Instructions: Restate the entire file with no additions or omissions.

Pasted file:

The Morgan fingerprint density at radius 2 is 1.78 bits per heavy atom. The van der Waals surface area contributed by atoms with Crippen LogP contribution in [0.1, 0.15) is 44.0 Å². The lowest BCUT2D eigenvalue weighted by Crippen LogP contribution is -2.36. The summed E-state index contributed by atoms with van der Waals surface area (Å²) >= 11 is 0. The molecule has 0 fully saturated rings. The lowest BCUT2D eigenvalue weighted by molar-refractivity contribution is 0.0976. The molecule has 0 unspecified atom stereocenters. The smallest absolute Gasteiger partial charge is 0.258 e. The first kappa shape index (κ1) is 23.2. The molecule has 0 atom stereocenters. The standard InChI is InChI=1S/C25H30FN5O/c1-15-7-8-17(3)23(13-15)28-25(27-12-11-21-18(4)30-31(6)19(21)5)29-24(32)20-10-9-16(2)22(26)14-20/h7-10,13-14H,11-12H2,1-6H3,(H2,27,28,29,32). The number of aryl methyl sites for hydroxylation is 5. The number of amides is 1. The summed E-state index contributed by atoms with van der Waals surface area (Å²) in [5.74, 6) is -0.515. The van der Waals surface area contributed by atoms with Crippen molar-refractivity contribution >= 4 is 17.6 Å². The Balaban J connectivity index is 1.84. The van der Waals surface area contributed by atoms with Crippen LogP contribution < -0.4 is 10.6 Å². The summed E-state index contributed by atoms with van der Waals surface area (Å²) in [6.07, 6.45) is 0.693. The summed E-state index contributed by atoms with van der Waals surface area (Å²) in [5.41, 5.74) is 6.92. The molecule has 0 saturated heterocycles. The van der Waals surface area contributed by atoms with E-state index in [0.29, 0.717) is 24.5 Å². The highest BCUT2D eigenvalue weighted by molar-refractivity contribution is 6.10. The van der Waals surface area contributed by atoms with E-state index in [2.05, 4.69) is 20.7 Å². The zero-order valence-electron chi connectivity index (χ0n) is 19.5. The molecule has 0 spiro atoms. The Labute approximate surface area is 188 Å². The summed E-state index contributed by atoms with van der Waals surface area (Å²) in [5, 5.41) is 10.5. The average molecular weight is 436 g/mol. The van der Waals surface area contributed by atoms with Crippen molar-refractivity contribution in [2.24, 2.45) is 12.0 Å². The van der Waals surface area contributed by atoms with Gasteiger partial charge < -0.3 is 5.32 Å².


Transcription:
The Morgan fingerprint density at radius 2 is 1.78 bits per heavy atom. The van der Waals surface area contributed by atoms with Crippen LogP contribution in [0.1, 0.15) is 44.0 Å². The lowest BCUT2D eigenvalue weighted by Crippen LogP contribution is -2.36. The summed E-state index contributed by atoms with van der Waals surface area (Å²) >= 11 is 0. The molecule has 0 fully saturated rings. The lowest BCUT2D eigenvalue weighted by molar-refractivity contribution is 0.0976. The molecule has 0 unspecified atom stereocenters. The smallest absolute Gasteiger partial charge is 0.258 e. The first kappa shape index (κ1) is 23.2. The molecule has 0 atom stereocenters. The standard InChI is InChI=1S/C25H30FN5O/c1-15-7-8-17(3)23(13-15)28-25(27-12-11-21-18(4)30-31(6)19(21)5)29-24(32)20-10-9-16(2)22(26)14-20/h7-10,13-14H,11-12H2,1-6H3,(H2,27,28,29,32). The number of aryl methyl sites for hydroxylation is 5. The number of amides is 1. The summed E-state index contributed by atoms with van der Waals surface area (Å²) in [5.74, 6) is -0.515. The van der Waals surface area contributed by atoms with Crippen molar-refractivity contribution >= 4 is 17.6 Å². The Balaban J connectivity index is 1.84. The van der Waals surface area contributed by atoms with Crippen LogP contribution < -0.4 is 10.6 Å². The summed E-state index contributed by atoms with van der Waals surface area (Å²) in [6.07, 6.45) is 0.693. The summed E-state index contributed by atoms with van der Waals surface area (Å²) in [5.41, 5.74) is 6.92. The molecule has 0 saturated heterocycles. The van der Waals surface area contributed by atoms with E-state index in [0.29, 0.717) is 24.5 Å². The highest BCUT2D eigenvalue weighted by molar-refractivity contribution is 6.10. The van der Waals surface area contributed by atoms with E-state index in [2.05, 4.69) is 20.7 Å². The zero-order valence-electron chi connectivity index (χ0n) is 19.5. The molecule has 0 spiro atoms. The Labute approximate surface area is 188 Å². The summed E-state index contributed by atoms with van der Waals surface area (Å²) in [5, 5.41) is 10.5. The average molecular weight is 436 g/mol. The van der Waals surface area contributed by atoms with Crippen molar-refractivity contribution in [2.24, 2.45) is 12.0 Å². The van der Waals surface area contributed by atoms with Gasteiger partial charge < -0.3 is 5.32 Å².